Google is selling its Motorola Mobility to Lenovo for about $3 billion.
A release from Lenovo says the two companies have entered into a definitive agreement acquiring Motorola Mobility from Google for about $2.91 billion.
The Libertyville-based division of Motorola dedicated exclusively to making smartphones, was acquired by Google for $12.5 billion in 2011.
The deal will give Lenovo control of smartphone models including the Moto X, Moto G, and DROID Ultra series, allowing Lenovo the opportunity to expand its smartphone presence in markets such as the U.S.
“The acquisition of such an iconic brand, innovative product portfolio and incredibly talented global team will immediately make Lenovo a strong global competitor in smartphones," Yang Yuanqing, chairman and CEO of Lenovo, said in a statement. “We are confident that we can bring together the best of both companies to deliver products customers will love and a strong, growing business."
Google will maintain ownership of the majority of the Motorola Mobility patent portfolio, including current patent applications, and invention disclosures, the release said. But Lenovo will receive over 2,000 patent assets, as well as the Motorola Mobility brand and trademark portfolio.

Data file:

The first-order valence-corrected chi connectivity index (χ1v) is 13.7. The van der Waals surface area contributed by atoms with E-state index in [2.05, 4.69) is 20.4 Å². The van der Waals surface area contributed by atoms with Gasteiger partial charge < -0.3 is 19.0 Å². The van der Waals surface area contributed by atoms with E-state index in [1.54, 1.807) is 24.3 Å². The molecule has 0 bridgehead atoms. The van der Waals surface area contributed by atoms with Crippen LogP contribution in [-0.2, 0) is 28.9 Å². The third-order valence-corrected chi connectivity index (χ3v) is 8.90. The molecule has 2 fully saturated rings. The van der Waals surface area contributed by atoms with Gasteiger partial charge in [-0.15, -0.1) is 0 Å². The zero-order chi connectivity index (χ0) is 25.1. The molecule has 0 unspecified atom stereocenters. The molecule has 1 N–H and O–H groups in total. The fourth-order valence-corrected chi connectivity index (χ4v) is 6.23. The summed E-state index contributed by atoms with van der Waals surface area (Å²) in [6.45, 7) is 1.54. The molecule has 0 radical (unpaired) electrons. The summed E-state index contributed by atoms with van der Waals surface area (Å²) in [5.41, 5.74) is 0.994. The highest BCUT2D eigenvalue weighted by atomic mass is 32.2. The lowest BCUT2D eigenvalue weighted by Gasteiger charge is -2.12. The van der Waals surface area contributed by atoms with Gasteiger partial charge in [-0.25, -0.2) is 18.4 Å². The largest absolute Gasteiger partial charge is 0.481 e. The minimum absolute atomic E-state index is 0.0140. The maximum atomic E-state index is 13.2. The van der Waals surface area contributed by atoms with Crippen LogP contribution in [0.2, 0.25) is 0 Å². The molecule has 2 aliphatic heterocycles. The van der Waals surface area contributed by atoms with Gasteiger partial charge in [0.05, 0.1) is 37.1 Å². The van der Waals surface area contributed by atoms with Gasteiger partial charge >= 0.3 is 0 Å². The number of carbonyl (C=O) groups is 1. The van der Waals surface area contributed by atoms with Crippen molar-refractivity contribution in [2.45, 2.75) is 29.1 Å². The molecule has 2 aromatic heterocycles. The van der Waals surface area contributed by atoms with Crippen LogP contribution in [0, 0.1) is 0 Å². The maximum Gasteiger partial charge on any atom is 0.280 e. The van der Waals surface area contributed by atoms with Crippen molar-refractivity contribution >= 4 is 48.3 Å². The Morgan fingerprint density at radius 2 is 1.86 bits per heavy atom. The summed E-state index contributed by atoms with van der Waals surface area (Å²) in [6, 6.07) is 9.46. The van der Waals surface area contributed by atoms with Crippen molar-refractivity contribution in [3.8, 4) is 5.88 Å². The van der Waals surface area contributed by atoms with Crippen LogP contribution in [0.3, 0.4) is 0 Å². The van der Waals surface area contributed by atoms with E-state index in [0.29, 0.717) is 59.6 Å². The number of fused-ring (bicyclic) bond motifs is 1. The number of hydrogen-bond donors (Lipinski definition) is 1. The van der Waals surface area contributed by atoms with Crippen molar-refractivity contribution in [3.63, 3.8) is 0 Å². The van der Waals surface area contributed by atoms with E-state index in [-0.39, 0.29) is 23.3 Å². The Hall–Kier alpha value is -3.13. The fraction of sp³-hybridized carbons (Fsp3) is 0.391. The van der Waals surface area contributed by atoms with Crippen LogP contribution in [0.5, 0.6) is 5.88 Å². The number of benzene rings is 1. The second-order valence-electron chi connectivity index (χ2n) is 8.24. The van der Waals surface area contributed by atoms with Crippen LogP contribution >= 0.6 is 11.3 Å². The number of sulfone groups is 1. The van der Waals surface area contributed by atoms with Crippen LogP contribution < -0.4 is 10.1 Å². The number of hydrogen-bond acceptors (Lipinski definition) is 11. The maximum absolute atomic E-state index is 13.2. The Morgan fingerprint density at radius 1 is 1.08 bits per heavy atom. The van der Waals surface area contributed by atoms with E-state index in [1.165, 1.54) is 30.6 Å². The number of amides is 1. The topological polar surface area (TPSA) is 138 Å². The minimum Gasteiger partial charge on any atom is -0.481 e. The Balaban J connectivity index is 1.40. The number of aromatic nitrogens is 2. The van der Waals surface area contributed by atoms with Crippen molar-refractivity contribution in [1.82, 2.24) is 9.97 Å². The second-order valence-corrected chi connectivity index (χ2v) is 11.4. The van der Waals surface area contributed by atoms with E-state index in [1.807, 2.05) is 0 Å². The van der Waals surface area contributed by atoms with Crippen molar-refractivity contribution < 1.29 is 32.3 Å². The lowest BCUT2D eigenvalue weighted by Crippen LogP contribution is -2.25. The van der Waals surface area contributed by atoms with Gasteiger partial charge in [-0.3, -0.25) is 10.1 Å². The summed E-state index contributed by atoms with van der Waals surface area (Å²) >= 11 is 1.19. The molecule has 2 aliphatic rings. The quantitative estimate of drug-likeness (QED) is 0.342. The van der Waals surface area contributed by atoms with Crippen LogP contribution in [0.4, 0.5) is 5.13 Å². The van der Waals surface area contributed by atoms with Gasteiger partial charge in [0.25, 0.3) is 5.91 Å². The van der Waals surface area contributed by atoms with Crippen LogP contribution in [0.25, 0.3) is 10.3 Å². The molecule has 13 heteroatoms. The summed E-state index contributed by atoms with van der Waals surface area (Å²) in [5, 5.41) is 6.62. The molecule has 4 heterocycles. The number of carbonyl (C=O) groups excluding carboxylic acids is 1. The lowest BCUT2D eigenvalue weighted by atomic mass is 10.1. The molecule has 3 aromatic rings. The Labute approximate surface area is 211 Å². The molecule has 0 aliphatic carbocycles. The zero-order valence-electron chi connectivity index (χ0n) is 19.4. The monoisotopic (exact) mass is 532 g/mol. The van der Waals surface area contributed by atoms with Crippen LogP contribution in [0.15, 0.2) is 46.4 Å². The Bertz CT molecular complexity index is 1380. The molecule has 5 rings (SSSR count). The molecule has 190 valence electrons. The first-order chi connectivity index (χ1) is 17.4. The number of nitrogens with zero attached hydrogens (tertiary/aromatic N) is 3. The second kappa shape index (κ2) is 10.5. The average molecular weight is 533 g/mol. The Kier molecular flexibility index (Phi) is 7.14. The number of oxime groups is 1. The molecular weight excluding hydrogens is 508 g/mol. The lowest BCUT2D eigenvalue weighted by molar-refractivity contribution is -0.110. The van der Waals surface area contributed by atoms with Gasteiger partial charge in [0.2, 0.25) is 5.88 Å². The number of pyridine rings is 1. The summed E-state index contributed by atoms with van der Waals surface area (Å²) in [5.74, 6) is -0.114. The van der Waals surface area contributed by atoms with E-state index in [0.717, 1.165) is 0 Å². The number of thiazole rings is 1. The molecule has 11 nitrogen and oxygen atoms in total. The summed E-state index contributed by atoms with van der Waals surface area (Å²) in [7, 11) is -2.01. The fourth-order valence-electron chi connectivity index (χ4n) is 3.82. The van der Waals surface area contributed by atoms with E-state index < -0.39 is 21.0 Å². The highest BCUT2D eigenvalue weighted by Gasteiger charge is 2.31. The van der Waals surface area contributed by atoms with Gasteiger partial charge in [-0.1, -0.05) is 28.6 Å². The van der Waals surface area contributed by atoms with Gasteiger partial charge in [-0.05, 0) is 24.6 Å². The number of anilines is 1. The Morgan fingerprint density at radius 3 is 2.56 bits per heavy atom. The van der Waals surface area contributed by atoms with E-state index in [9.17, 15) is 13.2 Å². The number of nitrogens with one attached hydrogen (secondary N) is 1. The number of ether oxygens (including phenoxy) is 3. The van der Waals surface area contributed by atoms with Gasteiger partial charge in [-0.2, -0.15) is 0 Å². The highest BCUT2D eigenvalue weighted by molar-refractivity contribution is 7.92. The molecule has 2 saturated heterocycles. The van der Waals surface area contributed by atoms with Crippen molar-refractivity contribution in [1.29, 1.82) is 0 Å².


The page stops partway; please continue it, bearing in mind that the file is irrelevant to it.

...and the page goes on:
“Lenovo has the expertise and track record to scale Motorola Mobility into a major player within the Android ecosystem. This move will enable Google to devote our energy to driving innovation across the Android ecosystem, for the benefit of smartphone users everywhere,” Larry Page, CEO of Google, said in a statement.
Lenovo, a $34 billion personal technology company, is the world's largest PC vendor, but has been working to move up in the smartphone realm as they are currently the fourth largest smartphone company in the world.